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From:Kevin Lewis Date:October 21 2008 2:56pm
Subject:bug#23692 Solutions
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 >Lars-Erik wrote;
> ---------------------------------------------------------
> 2. What do you plan to accomplish by next time we meet?
> ---------------------------------------------------------
> * Continue to work on, and hopefully have a fix for bug#34479 and bug#23692
>     - This includes chatting/mailing with Kevin about the possible solutions

Lars-Erik, Jim, Ann,

Last Friday in our meeting, Jim mentioned that we should compare char 
and varchar key values as if they have an imaginary trailing blank after 
them.  This will work only if it happens when adding keys to the index 
in addition to searching the index.  Also, it must happen when sorting 
and searching in DeferredIndexes.

For example, if these values are found in the index in the order of what 
is actually stored, they would  be (and currently are) like this;

notation  [this means the character is trimmed for the index]

0x 43
0x 43 [20]
0x 43 09
0x 43 43

Consider;  SELECT hex(a) FROM t1 WHERE a > 0x43;

If we implicitly add a 0x20 after the search key and the indexed key, 
then we might find the 0x43 values, but the next key value will be 43 
09, which is less than the current position.  In other words, it will 
seem like the index is out of order.

But if we sort the keysin the index as if they contained that trailing 
space, then they would look like this;

notation  {this means the character is assumed but missing}

0x 43 09
0x 43 {20}
0x 43 {[20]}
0x 43 43

Now the index keys are in SQL order and can correctly return both
       SELECT hex(a) FROM t1 WHERE a > 0x43;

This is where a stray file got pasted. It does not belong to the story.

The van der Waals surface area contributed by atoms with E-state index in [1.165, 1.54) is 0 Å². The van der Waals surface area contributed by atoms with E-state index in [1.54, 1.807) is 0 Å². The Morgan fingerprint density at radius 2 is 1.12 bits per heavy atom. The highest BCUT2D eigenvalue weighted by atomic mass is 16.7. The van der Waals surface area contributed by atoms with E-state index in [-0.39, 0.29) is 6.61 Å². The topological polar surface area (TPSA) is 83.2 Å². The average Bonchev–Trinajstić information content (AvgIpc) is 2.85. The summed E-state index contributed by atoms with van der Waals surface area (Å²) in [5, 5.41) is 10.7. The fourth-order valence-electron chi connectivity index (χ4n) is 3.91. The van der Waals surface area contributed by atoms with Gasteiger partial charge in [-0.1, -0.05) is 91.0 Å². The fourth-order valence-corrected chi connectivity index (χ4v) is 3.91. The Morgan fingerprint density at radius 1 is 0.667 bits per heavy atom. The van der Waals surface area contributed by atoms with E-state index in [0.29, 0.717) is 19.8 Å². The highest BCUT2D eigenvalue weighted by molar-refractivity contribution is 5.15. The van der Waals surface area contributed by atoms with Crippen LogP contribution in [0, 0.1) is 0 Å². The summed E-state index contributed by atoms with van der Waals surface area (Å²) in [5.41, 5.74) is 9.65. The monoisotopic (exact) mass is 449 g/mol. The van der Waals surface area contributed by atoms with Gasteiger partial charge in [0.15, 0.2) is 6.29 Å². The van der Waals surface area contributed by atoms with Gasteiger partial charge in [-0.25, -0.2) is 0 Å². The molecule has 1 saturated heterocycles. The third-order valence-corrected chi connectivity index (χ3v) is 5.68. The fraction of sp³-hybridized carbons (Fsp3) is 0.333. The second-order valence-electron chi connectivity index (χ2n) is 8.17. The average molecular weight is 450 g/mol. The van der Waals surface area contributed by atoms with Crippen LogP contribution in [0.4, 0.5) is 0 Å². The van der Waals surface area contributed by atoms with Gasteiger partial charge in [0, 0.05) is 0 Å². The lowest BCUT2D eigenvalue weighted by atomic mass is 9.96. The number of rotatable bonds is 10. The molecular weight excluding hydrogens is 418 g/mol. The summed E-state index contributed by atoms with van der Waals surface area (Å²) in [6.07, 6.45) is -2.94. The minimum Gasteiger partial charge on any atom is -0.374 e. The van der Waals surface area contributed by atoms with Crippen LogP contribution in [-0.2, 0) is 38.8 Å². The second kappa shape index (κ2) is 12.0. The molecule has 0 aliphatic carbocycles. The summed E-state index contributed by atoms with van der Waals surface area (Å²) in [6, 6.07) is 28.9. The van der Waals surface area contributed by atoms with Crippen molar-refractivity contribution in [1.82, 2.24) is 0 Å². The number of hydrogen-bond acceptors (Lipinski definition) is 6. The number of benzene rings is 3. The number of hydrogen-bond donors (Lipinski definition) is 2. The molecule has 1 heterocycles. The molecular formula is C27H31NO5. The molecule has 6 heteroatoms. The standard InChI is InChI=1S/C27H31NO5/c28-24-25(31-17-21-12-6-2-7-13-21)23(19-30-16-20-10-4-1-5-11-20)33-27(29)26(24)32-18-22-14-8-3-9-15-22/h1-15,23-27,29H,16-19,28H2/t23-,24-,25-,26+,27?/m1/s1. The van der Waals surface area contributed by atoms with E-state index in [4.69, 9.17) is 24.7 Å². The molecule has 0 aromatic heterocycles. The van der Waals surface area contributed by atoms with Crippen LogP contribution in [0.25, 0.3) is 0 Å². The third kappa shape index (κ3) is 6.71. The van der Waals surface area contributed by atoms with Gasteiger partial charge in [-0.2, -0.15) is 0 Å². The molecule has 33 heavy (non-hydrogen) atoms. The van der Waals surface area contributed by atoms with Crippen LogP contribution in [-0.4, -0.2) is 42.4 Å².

and   SELECT hex(a) FROM t1 WHERE a < 0x43;

In Falcon, key comparison is done on a byte by byte manner independent 
of what type of key it is.  That is because all key values, whether 
number or string, are converted into a form that can be compared 
byte-wise left to right.  This is a great advantage when comparing 
multi-column indexes of various types because the code is much simpler. 
  The strict field type comparisons happen later when we are searching 
each record.  The solution Jim suggested Friday would necessitate that 
we determine where in a multicolumn key a char or varchar field starts 
and ends in order to know where to implicitly add a space character. 
Unless someone can correct my thinking here, I do not think that implied 
but not stored spaces in indexes is going to work for us.

The only solution to this dilema is to actually add the trailing space 
character to the index.

notation  (this means the character is added for correct sorting)

0x 43 09
0x 43 (20)
0x 43 20
0x 43 43

Note that the trainiling space is added only to the index values.  Not 
the record.

If we do this, I think it must be done as a selectable feature that can 
be turned off for 'better' performance.  And we need to see what that 
performance difference is.

Kevin
Thread
bug#23692 SolutionsKevin Lewis21 Oct
  • RE: bug#23692 SolutionsVladislav Vaintroub21 Oct
    • Re: bug#23692 SolutionsAnn W. Harrison21 Oct
    • Re: bug#23692 SolutionsKevin Lewis21 Oct
      • RE: bug#23692 SolutionsVladislav Vaintroub21 Oct